I’ve been enjoying this show a fair bit for a number of reasons. It has a pretty detailed world with a history, which is something I love in fantasy and sci-fi works, and it deals with the interesting subject of privateers.

Privateers Do Not Equal Pirates; Your Mileage May Vary

Bodacious Space Pirates tells of a world where once upon a time, pirates were given Letters of Marque to help against their foe, and that both sides ended up being conquered by a greater power, who allowed the Letters of Marque to remain intact, passed onto the descendants of the originals.

Although it’s a bit muddled, this is very similar to what happened with the USA in the Revolutionary War. Most privateers, however, never were pirates. Privateers were often financed by investors, and were actually pretty reputable. Indeed, the Continental Navy was tiny compared to the number of American privateers who preyed on British Merchant shipping in both the Revolutionary War and the War of 1812.

In Marika’s first mission, she and her crew board a passenger liner, rob the passengers (legally), and then depart. That’s not how privateers operated, or pirates for that matter. Privateers were noted for having large crews. The reason for this is that a privateer would capture a ship, put aboard a heavily armed prize crew who would keep an eye on the civilian crew, sailing back to a friendly port, where the ship and its cargo would be sold by prize agents. This would result in far more money than simply robbing the passengers on board a ship.

Privateers were not usually pirates, but some pirates got their start as privateers. Many of the famous British pirates got their start as privateers. One of the most famous examples of a privateer who is known as a pirate is Jean Lafitte, hero of the Battle of New Orleans. The age of privateers was from the 16th-19th centuries, and at certain points, the aggrieved nation would sometimes treat privateers as pirates. But as time passed the distinctions between privateers and pirates became more distinct, until the breakdown of the Spanish Empire and the revolutionary turmoil that followed caused distinctions to blur yet again. Legitimate privateers were generally well regarded in society, so Marika’s place in society in BSP is actually reasonably accurate.

Letter of Marque

The way a Letter of Marque worked is that country A might be at war with country B. Country A might then issue Letters of Marque to ships to prey on the vessels of country B. So if you have a Letter of Marque from England who is at war with Spain, you could attack and capture all the Spanish shipping you wanted. Where problems would happen is when peace would be declared, and British ships would keep capturing ships of Spain, or if a British ship captured a neutral ship. Letters of Marque could and were issued against multiple countries, increasing the potential targets of a privateer. Privateers didn’t fly under pirate flags; they operated under the flag of the nation that had issued their Letter of Marque.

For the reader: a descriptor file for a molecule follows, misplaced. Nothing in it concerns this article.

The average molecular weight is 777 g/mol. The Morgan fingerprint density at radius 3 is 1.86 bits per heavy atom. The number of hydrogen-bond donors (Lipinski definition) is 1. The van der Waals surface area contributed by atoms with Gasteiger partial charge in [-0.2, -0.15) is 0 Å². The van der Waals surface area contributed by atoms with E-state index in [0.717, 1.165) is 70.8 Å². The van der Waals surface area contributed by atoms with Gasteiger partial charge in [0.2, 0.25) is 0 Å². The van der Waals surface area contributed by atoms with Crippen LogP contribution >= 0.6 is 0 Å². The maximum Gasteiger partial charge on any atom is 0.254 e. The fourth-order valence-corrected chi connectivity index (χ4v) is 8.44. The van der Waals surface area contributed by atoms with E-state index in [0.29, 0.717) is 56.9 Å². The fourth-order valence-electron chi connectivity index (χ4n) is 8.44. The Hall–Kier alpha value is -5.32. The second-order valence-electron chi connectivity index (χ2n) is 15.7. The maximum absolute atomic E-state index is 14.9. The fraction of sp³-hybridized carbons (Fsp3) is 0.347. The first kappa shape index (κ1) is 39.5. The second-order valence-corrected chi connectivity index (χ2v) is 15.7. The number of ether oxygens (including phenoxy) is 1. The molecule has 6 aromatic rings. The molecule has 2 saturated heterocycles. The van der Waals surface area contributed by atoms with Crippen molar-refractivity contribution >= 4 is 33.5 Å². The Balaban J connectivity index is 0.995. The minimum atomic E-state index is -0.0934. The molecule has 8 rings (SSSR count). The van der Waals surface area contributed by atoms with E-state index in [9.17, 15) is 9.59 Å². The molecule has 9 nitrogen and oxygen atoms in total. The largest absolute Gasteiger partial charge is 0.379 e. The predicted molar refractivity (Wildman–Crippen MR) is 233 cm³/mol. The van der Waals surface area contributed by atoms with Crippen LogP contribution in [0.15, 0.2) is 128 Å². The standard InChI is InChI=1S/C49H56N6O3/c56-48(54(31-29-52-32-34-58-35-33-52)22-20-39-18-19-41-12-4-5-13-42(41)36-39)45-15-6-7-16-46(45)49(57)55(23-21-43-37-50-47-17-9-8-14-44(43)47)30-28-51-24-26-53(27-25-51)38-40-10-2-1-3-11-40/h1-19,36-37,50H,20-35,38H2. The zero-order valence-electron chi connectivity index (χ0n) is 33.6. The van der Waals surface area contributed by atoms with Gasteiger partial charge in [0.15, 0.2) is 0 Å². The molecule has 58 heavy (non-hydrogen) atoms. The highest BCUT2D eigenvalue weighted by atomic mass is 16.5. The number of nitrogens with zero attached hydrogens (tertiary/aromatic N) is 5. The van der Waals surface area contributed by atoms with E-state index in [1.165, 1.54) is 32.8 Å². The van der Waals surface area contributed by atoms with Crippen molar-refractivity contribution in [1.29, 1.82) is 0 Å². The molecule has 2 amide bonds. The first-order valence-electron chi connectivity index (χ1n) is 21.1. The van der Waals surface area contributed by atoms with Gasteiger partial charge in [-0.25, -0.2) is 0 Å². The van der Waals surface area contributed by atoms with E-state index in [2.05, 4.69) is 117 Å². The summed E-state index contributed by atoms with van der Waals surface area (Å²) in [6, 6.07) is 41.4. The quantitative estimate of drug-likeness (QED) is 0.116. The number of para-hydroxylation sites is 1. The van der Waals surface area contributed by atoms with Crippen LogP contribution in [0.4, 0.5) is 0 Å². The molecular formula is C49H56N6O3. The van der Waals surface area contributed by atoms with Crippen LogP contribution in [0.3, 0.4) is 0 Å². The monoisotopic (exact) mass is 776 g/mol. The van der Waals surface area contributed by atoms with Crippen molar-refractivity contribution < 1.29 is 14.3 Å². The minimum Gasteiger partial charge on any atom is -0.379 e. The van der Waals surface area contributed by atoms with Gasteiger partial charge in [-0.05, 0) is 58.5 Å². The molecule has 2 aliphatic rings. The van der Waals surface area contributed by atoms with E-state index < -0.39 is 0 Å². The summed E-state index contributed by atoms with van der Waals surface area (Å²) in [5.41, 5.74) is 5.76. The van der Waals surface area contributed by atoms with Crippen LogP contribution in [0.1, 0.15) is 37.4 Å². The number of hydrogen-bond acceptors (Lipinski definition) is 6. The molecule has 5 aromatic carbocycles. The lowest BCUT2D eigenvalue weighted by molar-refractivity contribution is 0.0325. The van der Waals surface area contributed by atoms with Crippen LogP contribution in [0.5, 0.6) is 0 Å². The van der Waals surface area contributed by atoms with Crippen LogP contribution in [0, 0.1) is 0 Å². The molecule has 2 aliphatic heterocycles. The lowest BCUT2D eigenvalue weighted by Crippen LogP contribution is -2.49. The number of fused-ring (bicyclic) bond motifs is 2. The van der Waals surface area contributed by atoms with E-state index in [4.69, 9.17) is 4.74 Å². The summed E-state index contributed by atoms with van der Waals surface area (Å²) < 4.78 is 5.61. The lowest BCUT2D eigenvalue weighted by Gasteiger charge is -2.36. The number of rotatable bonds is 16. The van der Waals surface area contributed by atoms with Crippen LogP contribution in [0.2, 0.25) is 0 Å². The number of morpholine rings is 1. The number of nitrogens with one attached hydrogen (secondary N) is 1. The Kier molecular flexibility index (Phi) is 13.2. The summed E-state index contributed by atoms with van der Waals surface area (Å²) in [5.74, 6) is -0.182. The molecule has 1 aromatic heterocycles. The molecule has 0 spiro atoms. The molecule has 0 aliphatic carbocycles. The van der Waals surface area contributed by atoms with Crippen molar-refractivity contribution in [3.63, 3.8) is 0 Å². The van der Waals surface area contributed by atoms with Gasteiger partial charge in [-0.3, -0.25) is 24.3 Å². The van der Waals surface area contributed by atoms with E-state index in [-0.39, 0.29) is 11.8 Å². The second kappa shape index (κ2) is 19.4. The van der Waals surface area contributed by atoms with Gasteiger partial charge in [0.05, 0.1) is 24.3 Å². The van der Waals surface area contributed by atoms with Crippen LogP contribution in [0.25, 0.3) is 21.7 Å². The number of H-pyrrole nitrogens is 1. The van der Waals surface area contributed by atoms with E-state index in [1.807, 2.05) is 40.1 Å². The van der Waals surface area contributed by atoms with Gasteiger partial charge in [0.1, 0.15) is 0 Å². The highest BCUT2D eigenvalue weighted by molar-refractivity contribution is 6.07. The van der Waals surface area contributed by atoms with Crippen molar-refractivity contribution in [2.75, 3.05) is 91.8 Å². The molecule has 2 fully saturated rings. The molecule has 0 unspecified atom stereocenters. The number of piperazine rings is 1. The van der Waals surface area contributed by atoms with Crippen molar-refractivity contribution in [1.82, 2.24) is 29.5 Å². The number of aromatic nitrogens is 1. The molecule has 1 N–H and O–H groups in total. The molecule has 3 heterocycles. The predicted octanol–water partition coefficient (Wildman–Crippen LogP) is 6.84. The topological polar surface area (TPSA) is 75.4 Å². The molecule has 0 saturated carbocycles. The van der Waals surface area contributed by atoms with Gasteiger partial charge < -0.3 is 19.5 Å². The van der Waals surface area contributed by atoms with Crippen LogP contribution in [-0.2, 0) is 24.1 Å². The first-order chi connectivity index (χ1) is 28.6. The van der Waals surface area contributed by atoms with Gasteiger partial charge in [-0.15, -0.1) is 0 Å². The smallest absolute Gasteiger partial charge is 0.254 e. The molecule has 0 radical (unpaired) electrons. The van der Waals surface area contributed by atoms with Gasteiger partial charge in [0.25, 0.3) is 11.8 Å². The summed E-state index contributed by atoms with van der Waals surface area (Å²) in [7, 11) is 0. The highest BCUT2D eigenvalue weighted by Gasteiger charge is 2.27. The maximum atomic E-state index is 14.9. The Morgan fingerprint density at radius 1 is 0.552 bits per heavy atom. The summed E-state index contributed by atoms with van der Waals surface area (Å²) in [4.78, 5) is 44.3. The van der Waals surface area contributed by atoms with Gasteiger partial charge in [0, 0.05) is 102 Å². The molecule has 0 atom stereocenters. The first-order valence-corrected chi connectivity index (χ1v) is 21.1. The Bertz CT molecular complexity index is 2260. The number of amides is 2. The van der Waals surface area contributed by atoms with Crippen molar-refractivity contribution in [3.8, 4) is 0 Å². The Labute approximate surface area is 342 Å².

The breakup of the Spanish Empire and the War of 1812 are generally considered the end of the privateering era. Many of the countries in Central, South America and the Carribean issued Letters of Marque against Spain, and against other nations which they might be in conflict with. It was in these circumstances, where a privateer might receive Letters of Marque for any number of different countries, raiding ships of country A for country B one year, and vice versa the following year. In such circumstances, it wasn’t uncommon for privateers, who were just using Letters of Marque as a figleaf, to become actual pirates, as would happen with Jean Lafitte.

Privateering was mostly ended in 1856 when a number of European countries led by Britain and France outlawed privateering. However, the USA never signed that treaty. The Confederacy would issue Letters of Marque during the Civil War, resulting in the Union first attempting to treat them as pirates, before agreeing, after retaliation threats to treat them as POWs. The last known privateering happened during some of the South American wars in the last part of the 19th century, again for the classic reason of one nation not having a navy.

Privateers were primarily patriots and profiteers. Most of the time, there was a clear difference between them and pirates. They went after an enemy’s merchant ships, although they would also sometimes raid coastal villages and towns, taking anything not nailed down. The age of the privateer had mostly passed by the time of Japan’s emergence on the world stage; pirates were something Japan new of, privateers, not so much.